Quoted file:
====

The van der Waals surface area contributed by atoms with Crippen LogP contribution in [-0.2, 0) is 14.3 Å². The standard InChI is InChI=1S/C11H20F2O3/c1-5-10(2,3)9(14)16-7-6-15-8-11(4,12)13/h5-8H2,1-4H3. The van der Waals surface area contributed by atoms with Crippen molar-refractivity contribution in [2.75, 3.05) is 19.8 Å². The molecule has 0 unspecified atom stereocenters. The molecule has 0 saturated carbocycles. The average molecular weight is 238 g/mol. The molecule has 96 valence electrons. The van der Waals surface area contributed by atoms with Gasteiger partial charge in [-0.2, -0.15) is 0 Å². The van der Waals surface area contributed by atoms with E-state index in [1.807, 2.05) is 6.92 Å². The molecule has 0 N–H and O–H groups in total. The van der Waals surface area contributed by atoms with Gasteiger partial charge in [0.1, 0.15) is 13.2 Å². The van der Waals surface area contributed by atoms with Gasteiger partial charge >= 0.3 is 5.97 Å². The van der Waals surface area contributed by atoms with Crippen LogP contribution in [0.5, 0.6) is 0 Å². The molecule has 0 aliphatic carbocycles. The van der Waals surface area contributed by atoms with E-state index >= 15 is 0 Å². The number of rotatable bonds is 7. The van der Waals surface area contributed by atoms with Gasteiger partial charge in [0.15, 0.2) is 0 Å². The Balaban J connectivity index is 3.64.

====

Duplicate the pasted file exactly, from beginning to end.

The van der Waals surface area contributed by atoms with Crippen LogP contribution in [-0.2, 0) is 14.3 Å². The standard InChI is InChI=1S/C11H20F2O3/c1-5-10(2,3)9(14)16-7-6-15-8-11(4,12)13/h5-8H2,1-4H3. The van der Waals surface area contributed by atoms with Crippen molar-refractivity contribution in [2.75, 3.05) is 19.8 Å². The molecule has 0 unspecified atom stereocenters. The molecule has 0 saturated carbocycles. The average molecular weight is 238 g/mol. The molecule has 96 valence electrons. The van der Waals surface area contributed by atoms with Gasteiger partial charge in [-0.2, -0.15) is 0 Å². The van der Waals surface area contributed by atoms with E-state index in [1.807, 2.05) is 6.92 Å². The molecule has 0 N–H and O–H groups in total. The van der Waals surface area contributed by atoms with Gasteiger partial charge in [0.1, 0.15) is 13.2 Å². The van der Waals surface area contributed by atoms with Gasteiger partial charge >= 0.3 is 5.97 Å². The van der Waals surface area contributed by atoms with Crippen LogP contribution in [0.5, 0.6) is 0 Å². The molecule has 0 aliphatic carbocycles. The van der Waals surface area contributed by atoms with E-state index >= 15 is 0 Å². The number of rotatable bonds is 7. The van der Waals surface area contributed by atoms with Gasteiger partial charge in [0.15, 0.2) is 0 Å². The Balaban J connectivity index is 3.64.